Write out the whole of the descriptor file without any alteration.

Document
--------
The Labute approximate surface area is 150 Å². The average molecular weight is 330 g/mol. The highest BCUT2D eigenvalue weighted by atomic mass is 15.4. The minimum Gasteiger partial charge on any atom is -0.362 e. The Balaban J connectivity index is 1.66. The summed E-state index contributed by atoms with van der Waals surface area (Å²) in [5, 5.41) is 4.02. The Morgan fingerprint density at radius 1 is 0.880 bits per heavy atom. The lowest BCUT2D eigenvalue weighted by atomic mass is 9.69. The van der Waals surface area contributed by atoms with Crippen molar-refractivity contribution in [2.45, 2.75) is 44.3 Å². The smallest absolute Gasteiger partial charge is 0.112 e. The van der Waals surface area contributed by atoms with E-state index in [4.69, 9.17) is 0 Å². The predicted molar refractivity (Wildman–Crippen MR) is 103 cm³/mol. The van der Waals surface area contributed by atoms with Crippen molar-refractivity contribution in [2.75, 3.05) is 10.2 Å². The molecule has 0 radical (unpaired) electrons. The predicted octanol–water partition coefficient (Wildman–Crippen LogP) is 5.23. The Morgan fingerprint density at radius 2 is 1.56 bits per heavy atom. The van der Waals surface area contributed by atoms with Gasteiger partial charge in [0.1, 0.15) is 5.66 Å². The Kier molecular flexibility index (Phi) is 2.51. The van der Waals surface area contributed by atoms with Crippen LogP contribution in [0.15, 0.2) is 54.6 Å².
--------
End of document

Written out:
The Labute approximate surface area is 150 Å². The average molecular weight is 330 g/mol. The highest BCUT2D eigenvalue weighted by atomic mass is 15.4. The minimum Gasteiger partial charge on any atom is -0.362 e. The Balaban J connectivity index is 1.66. The summed E-state index contributed by atoms with van der Waals surface area (Å²) in [5, 5.41) is 4.02. The Morgan fingerprint density at radius 1 is 0.880 bits per heavy atom. The lowest BCUT2D eigenvalue weighted by atomic mass is 9.69. The van der Waals surface area contributed by atoms with Crippen molar-refractivity contribution in [2.45, 2.75) is 44.3 Å². The smallest absolute Gasteiger partial charge is 0.112 e. The van der Waals surface area contributed by atoms with E-state index in [4.69, 9.17) is 0 Å². The predicted molar refractivity (Wildman–Crippen MR) is 103 cm³/mol. The van der Waals surface area contributed by atoms with Crippen molar-refractivity contribution in [2.75, 3.05) is 10.2 Å². The molecule has 0 radical (unpaired) electrons. The predicted octanol–water partition coefficient (Wildman–Crippen LogP) is 5.23. The Morgan fingerprint density at radius 2 is 1.56 bits per heavy atom. The van der Waals surface area contributed by atoms with Gasteiger partial charge in [0.1, 0.15) is 5.66 Å². The Kier molecular flexibility index (Phi) is 2.51. The van der Waals surface area contributed by atoms with Crippen LogP contribution in [0.15, 0.2) is 54.6 Å².